Ghana’s Vice President has announced that the country will take its first consignment of oil under the gold-for-oil policy in January 2023.
“I am happy to announce that the Government of Ghana has concluded the arrangements for the operationalisation of the ‘Gold for Oil’ policy”, Dr Mahamudu Bawumia wrote on Facebook on Thursday, 22 December 2022.
“Consequently, the first oil products under the policy will be delivered next month (January 2023)”.
“My thanks to the Minister for Energy, Minister for Lands and Natural Resources, Governor of the Bank of Ghana, the Chamber of Mines, PMMC and BOST for their leadership in the operationalisation of the Government’s Gold for Oil Policy. God bless our homeland Ghana”, he said.
The government had been working on the new policy to buy oil products with gold rather than US dollar reserves for the past few weeks.
The move, announced earlier by Dr Bawumia, is meant to tackle dwindling foreign currency reserves coupled with demand for dollars by oil importers, which is weakening the local cedi and increasing living costs.
Ghana’s Gross International Reserves stood at around $6.6bn at the end of September 2022, equating to less than three months of imports cover.
That is down from around $9.7bn at the end of last year, according to the government.
If implemented as planned for the first quarter of 2023, the new policy “will fundamentally change our balance of payments and significantly reduce the persistent depreciation of our currency”, Dr Bawumia said a few weeks ago.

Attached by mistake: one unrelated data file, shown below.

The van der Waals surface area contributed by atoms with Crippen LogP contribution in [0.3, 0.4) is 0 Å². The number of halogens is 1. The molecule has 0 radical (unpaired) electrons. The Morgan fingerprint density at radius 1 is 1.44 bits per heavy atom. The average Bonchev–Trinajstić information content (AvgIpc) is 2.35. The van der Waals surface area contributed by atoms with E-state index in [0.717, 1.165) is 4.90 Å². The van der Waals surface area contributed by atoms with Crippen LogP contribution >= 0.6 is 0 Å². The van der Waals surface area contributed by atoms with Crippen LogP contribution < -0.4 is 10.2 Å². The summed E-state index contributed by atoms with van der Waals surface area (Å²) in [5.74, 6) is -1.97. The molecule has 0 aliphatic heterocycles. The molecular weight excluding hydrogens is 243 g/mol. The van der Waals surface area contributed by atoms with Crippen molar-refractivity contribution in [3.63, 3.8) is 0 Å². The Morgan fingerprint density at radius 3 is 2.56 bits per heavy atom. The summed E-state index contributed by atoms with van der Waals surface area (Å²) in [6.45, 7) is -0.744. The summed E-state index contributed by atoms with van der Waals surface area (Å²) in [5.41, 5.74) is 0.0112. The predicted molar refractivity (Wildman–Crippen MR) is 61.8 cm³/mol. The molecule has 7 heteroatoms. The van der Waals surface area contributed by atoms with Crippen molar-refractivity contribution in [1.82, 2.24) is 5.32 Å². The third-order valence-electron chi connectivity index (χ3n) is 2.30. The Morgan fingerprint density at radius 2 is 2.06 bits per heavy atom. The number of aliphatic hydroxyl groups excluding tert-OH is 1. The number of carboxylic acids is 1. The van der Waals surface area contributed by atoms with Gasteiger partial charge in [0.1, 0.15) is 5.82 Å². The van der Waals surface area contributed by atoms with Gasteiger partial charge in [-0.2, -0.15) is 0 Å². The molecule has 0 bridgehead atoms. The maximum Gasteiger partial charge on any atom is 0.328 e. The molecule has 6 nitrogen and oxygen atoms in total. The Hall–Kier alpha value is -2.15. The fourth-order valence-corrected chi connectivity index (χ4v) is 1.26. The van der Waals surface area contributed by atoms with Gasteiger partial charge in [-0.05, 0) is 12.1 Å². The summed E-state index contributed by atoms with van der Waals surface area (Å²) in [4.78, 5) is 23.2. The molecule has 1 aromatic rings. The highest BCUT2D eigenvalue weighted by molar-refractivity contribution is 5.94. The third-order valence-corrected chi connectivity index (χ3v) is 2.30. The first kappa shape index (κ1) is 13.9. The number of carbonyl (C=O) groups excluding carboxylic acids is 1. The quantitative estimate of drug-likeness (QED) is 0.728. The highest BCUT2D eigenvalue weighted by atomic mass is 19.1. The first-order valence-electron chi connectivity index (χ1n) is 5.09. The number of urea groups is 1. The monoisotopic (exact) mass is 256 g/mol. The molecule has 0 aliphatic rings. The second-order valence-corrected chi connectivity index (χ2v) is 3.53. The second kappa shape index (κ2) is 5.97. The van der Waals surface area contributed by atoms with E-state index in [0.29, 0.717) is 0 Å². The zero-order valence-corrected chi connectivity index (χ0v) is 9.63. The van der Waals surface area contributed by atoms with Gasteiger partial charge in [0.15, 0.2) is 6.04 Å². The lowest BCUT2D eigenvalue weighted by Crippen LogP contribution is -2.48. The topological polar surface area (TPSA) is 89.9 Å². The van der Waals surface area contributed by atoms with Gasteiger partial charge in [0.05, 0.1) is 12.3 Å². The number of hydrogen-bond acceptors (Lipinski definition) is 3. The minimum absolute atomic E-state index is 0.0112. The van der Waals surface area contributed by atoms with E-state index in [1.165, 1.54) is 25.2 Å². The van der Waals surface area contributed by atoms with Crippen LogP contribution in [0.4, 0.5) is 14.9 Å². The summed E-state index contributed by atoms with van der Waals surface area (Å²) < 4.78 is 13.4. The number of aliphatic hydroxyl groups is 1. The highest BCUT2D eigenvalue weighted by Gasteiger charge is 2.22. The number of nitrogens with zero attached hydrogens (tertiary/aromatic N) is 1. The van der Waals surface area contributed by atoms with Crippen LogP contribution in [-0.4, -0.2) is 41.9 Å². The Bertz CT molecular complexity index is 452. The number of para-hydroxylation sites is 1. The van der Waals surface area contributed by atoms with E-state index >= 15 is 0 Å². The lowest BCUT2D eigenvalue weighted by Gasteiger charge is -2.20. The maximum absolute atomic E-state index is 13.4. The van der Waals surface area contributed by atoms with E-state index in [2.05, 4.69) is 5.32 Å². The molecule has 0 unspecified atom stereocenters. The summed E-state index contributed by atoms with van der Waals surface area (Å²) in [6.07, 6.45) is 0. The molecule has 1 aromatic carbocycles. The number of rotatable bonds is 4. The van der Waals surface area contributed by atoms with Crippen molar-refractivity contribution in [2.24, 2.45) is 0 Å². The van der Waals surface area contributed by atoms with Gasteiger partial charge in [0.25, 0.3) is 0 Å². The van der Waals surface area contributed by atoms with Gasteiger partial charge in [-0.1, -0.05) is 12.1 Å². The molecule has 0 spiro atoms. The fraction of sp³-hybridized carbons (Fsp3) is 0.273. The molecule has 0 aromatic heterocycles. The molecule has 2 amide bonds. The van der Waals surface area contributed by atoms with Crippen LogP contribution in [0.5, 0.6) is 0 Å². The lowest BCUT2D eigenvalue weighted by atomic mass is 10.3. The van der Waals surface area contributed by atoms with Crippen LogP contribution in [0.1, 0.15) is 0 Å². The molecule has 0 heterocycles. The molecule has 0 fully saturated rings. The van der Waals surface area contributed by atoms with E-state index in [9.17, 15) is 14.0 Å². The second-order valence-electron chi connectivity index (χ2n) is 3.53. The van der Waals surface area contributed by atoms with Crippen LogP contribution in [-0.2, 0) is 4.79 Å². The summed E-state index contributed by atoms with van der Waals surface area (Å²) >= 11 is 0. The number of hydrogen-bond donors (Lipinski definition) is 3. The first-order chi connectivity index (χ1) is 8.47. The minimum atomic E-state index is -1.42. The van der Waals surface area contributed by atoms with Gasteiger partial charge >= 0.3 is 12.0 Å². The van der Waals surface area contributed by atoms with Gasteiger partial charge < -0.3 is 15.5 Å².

Using gold would prevent the exchange rate from directly impacting fuel or utility prices as domestic sellers would no longer need foreign exchange to import oil products, he explained.
“The barter of gold for oil represents a major structural change,” he added.
The proposed policy is uncommon.
While countries sometimes trade oil for other goods or commodities, such deals typically involve an oil-producing nation receiving non-oil goods rather than the opposite.
Ghana produces crude oil, but it has relied on imports for refined oil products since its only refinery shut down after an explosion in 2017.
Dr Bawumia’s announcement was posted as Finance Minister Ken Ofori-Atta announced measures to cut spending and boost revenues in a bid to tackle a spiralling debt crisis.
In a 2023 budget presentation to parliament on Thursday, Mr Ofori-Atta warned that the West African nation was at high risk of debt distress and that the cedi’s depreciation was seriously affecting Ghana’s ability to manage its public debt.